Grain elevators have been one of photographer Frank Gohlke's recurring subjects. For two decades starting in the early 1970s he photographed these distinctive structures throughout the American Midwest and Great Plains, and he wrote about them too, describing his fascination with the "windowless, largely unbroken expanses of concrete or corrugated steel ten or more stores tall and hundreds of feet long." In coordination with Brian Rosa's review of Gohlke's collected writings, we feature selected photographs from the grain elevator series.
Frank Gohlke has been a leading American photographer ever since his emergence as one of the artists in the path-breaking 1975 exhibition, New Topographics: Photographs of a Man-Altered Landscape
. Since then he has continued to focus on American landscapes, with photographic series that explore Mount St. Helens after the devastating eruption of 1980; Wichita Falls, Texas, after a catastrophic tornado in 1979; grain elevators in the Midwest and the Great Plains; and, most recently, the neighborhoods of Queens, New York, and the landscapes of New England along a single line of latitude, 42 degrees north. And throughout his career Frank Gohlke has not only photographed landscapes but also written about them. Here Brian Rosa, a photographer and doctoral student in geography, reviews a comprehensive collection, Thoughts on Landscape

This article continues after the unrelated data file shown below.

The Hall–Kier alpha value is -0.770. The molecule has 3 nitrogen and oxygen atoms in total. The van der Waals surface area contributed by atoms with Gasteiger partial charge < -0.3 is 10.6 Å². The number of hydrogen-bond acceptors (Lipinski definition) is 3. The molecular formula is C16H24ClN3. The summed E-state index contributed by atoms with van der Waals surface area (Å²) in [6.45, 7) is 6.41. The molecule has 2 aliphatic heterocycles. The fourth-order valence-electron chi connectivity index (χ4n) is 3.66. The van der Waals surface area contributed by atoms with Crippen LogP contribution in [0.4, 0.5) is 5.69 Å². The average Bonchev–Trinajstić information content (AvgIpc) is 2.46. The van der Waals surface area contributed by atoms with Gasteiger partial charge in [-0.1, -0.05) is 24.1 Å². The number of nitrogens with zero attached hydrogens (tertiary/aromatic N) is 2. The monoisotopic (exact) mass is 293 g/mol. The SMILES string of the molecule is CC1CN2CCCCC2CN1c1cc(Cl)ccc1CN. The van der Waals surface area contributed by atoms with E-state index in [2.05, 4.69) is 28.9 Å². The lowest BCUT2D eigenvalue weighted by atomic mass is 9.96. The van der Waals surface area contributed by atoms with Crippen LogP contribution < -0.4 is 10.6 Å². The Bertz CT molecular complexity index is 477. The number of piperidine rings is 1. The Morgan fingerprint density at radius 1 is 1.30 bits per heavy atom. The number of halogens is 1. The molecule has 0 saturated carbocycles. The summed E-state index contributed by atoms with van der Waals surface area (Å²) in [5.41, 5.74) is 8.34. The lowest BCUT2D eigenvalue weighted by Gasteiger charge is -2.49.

, which makes it clear that Gohlke is as eloquent with words as with images.
Earlier this week we featured Robert Taylor's review of Fumihiko Maki's Nurturing Dreams
and Shigeru Ban's latest monograph. Here we present a portfolio of photographs by Alan Thomas, of images of Japanese cities. These photographs, says Thomas, "take the measure of Japan's spaces where they are most easily overlooked: the vernacular architecture of its backstreets, the layered density of neighborhoods, the ephemeral effects of constant building and rebuilding."
PLACES ARCHIVE: FALL 2001
A critique of New Urbanism focusing not on its traditionalism but on the unsustainability of its planning models.
Pratt Institute, School of Architecture
The work of the students here at Pratt shows a clear appreciation and understanding of the possibilities of architecture today, as the mission of the school is dedicated to design and a complete understanding of the making of cities and buildings. The spirit of advancing architectural ideas in terms of both form and technique is at the essence of the transformation of contemporary design.